It’s hard to believe that one of the most famous American artists in history spent nearly 20 years of his life working as a professional illustrator.
Winslow Homer (1836-1910) started learning oil painting when he moved from Boston to New York City and already mastered this new medium in about a year.
He traveled frequently and often painted rural scenes and seascapes. The quality of his marine paintings was unseen before which solidified his reputation.
In this article, you’ll discover some of the most interesting facts about Breezing Up (A Fair Wind), one of Homer’s ultimate masterpieces.
1. It was completed shortly after Homer had spent a year in France
Breezing Up is the current title of a painting that Winslow Homer initially titled “A Fair Wind.” It’s considered to be one of the most popular seascapes by the artist.
Homer was born in Boston but grew up in what was then a rural place near the city called Cambridge, Massachusetts.
He moved back to Bostin when he got a job as an illustrator in his late teens. He became a regular employee of popular magazines such as Harper’s Weekly and Ballou’s Pictorial.
Shortly after he moved to New York and opened up his studio in the Tenth Street Studio Building, the American Civil War (1861-1865) broke out.
He was sent out to draw soldiers and commanders at the front and this marked his transition from an illustrator to a painter.
He traveled to Paris in 1867 where one of his major works at the time, “Prisoners from the front” (1866), was exhibited at the World Fair that year.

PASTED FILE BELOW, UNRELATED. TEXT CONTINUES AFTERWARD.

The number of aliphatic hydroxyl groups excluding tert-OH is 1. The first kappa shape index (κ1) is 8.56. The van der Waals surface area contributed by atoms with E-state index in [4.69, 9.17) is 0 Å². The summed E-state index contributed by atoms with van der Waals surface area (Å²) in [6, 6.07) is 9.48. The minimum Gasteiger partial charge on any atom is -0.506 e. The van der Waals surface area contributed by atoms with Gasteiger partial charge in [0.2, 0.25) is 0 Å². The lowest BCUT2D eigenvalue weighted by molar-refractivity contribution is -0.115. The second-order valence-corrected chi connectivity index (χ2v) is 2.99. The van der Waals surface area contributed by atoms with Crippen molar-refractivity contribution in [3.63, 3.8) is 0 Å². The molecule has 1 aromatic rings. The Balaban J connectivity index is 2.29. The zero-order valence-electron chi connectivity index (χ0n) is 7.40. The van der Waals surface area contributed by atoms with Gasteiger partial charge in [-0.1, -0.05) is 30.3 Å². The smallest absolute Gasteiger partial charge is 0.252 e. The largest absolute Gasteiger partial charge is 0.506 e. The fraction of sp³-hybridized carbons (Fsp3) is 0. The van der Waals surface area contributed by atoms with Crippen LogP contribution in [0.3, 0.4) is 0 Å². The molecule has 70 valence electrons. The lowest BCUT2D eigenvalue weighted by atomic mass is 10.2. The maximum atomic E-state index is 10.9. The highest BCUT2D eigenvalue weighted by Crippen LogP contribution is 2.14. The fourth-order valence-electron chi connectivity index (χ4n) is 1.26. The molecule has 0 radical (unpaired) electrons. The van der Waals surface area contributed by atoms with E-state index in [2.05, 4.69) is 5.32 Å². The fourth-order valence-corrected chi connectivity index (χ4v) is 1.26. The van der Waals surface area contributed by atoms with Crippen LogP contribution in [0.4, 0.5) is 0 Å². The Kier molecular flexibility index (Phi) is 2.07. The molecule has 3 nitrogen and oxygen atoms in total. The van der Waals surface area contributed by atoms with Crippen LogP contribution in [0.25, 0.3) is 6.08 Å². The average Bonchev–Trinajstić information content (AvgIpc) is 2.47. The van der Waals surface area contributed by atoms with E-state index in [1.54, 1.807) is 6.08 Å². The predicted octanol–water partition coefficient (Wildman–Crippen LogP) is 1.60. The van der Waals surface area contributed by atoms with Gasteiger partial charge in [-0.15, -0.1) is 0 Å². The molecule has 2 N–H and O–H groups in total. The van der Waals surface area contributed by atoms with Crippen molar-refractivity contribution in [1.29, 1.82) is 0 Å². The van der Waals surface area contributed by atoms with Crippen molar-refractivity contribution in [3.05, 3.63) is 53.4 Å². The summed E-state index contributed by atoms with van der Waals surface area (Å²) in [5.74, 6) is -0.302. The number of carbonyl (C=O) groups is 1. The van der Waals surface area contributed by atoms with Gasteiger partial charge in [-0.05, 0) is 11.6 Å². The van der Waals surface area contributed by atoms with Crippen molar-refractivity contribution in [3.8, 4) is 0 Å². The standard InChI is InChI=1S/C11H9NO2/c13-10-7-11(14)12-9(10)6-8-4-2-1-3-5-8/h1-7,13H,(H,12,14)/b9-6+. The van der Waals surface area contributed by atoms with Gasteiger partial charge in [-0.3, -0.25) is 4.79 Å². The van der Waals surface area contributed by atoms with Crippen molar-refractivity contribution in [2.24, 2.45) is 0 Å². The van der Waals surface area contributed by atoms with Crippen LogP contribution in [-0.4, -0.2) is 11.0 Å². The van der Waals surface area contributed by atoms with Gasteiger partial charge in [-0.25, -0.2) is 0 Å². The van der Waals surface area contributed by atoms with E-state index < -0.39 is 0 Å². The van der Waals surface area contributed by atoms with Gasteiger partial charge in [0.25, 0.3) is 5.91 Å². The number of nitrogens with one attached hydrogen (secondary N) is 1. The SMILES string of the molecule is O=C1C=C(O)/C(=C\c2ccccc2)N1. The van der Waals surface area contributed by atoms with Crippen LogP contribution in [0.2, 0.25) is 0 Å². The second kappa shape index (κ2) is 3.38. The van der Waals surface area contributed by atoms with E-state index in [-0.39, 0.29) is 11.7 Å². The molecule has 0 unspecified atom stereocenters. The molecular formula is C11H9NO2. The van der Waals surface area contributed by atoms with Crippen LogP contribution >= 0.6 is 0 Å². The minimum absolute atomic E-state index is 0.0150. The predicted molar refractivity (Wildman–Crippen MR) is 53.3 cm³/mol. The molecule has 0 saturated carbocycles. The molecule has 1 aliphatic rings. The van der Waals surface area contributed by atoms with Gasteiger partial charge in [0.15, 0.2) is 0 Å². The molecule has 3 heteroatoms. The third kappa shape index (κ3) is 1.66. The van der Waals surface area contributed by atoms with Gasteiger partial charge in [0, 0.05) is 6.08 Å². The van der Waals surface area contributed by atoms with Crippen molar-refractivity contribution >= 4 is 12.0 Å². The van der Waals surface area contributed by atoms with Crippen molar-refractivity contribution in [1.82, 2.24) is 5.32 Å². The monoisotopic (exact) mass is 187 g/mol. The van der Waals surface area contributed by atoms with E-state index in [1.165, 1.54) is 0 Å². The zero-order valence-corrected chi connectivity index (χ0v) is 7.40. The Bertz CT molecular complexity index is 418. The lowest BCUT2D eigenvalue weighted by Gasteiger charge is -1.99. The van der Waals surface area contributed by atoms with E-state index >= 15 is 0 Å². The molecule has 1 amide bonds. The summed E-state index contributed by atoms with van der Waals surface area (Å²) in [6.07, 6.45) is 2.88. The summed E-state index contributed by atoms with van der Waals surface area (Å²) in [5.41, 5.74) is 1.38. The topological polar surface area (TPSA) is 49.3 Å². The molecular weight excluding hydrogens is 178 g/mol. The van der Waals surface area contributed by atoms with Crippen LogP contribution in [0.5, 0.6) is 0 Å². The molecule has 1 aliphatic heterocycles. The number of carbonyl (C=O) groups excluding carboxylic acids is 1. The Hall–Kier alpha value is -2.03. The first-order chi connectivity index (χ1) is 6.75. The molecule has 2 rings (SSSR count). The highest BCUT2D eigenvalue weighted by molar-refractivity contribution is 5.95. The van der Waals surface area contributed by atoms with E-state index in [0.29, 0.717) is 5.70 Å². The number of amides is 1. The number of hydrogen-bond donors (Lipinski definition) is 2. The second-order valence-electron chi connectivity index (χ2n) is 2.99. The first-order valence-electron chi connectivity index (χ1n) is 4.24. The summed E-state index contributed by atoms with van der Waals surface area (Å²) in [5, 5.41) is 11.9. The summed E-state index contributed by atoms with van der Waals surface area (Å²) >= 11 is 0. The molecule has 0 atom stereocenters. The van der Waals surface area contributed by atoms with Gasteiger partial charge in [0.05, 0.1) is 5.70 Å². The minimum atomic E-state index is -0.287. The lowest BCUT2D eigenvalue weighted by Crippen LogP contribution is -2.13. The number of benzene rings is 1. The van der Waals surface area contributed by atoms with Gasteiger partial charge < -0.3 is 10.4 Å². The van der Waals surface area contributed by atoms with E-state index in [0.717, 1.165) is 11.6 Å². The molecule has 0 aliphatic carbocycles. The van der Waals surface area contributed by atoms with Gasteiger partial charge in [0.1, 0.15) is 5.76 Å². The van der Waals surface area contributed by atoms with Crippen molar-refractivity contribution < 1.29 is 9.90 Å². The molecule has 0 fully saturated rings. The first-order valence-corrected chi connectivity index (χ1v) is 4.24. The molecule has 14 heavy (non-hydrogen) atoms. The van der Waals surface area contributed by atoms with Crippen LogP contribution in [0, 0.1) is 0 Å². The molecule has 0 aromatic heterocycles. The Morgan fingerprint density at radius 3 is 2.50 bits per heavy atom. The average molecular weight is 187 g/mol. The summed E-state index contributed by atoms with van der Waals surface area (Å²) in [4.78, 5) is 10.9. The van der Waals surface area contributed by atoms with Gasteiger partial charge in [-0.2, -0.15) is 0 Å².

He stayed in France for a year and started painting rural landscapes and seascapes shortly after he returned home. He completed Breezing Up (A Fair Wind) between 1873 and 1876.
2. It depicts a group of people in a catboat near the town of Gloucester
During his stay in France, Homer got to know the paintings of both established artists such as Jean-François Millet and Gustave Courbet and emerging artists such as Édouard Manet and Claude Monet.
Homer was definitely influenced by the painting he saw in France and was especially impressed with Millet’s Barbizon School.
Paintings depicting rural landscapes exemplified the sense of nostalgia he felt for a simpler life back home following the American Civil War.
Monet’s painting titled “The Green Wave” (1866) bears a resemblance to the rocky waves in this magnificent work of art.
Homer’s work depicts an adult man and three boys inside a catboat off the coast of Gloucester, Massachusetts, a place he had visited during the Summer of 1873.
3. The artist completed many sketches before he started working on this amazing painting
The 1870s was a period in Homer’s career when he traveled extensively to the American countryside.
he was getting nostalgic in light of the fast-paced urbanization that went on following the Civil War and attempted to depict life as it was during his childhood years.
Snap the Whip (1872), Boys in a Dory (1873), and The Cotton Pickers (1876) were all paintings produced during this decade.
He finally quit his job as an illustrator in 1875 and vowed to make a living from his oil paintings and watercolors.